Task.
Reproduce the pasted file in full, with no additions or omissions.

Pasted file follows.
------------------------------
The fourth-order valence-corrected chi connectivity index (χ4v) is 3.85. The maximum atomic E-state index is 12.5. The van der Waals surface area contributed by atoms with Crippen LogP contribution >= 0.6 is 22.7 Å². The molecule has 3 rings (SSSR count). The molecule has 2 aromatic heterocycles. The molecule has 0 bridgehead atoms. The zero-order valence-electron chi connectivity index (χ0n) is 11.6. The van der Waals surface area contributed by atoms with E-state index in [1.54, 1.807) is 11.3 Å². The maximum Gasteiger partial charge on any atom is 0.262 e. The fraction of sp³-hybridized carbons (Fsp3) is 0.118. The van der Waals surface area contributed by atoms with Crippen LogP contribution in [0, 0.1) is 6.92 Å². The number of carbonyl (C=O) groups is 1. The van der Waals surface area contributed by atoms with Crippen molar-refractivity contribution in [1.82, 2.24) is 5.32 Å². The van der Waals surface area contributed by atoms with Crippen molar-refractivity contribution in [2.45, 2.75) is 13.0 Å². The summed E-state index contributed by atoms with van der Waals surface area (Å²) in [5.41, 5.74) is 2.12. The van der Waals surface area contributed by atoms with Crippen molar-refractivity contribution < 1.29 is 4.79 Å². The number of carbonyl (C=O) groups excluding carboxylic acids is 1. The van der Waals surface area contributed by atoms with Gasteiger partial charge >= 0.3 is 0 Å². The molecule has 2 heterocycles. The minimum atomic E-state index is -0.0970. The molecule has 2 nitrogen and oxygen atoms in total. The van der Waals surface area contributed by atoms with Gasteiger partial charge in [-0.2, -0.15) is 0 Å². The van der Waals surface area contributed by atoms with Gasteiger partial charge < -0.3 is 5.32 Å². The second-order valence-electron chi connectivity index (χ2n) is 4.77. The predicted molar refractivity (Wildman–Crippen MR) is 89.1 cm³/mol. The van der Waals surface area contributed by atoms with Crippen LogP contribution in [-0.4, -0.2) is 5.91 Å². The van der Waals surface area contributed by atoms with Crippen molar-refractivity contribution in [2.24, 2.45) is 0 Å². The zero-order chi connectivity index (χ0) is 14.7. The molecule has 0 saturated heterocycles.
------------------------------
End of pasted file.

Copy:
The fourth-order valence-corrected chi connectivity index (χ4v) is 3.85. The maximum atomic E-state index is 12.5. The van der Waals surface area contributed by atoms with Crippen LogP contribution >= 0.6 is 22.7 Å². The molecule has 3 rings (SSSR count). The molecule has 2 aromatic heterocycles. The molecule has 0 bridgehead atoms. The zero-order valence-electron chi connectivity index (χ0n) is 11.6. The van der Waals surface area contributed by atoms with E-state index in [1.54, 1.807) is 11.3 Å². The maximum Gasteiger partial charge on any atom is 0.262 e. The fraction of sp³-hybridized carbons (Fsp3) is 0.118. The van der Waals surface area contributed by atoms with Crippen LogP contribution in [0, 0.1) is 6.92 Å². The number of carbonyl (C=O) groups is 1. The van der Waals surface area contributed by atoms with Crippen molar-refractivity contribution in [1.82, 2.24) is 5.32 Å². The van der Waals surface area contributed by atoms with Crippen molar-refractivity contribution in [2.45, 2.75) is 13.0 Å². The summed E-state index contributed by atoms with van der Waals surface area (Å²) in [5.41, 5.74) is 2.12. The van der Waals surface area contributed by atoms with Crippen molar-refractivity contribution < 1.29 is 4.79 Å². The number of carbonyl (C=O) groups excluding carboxylic acids is 1. The van der Waals surface area contributed by atoms with Gasteiger partial charge >= 0.3 is 0 Å². The molecule has 2 heterocycles. The minimum atomic E-state index is -0.0970. The molecule has 2 nitrogen and oxygen atoms in total. The van der Waals surface area contributed by atoms with Gasteiger partial charge in [-0.2, -0.15) is 0 Å². The van der Waals surface area contributed by atoms with Gasteiger partial charge < -0.3 is 5.32 Å². The second-order valence-electron chi connectivity index (χ2n) is 4.77. The predicted molar refractivity (Wildman–Crippen MR) is 89.1 cm³/mol. The van der Waals surface area contributed by atoms with Crippen LogP contribution in [-0.4, -0.2) is 5.91 Å². The van der Waals surface area contributed by atoms with Crippen molar-refractivity contribution in [2.24, 2.45) is 0 Å². The zero-order chi connectivity index (χ0) is 14.7. The molecule has 0 saturated heterocycles.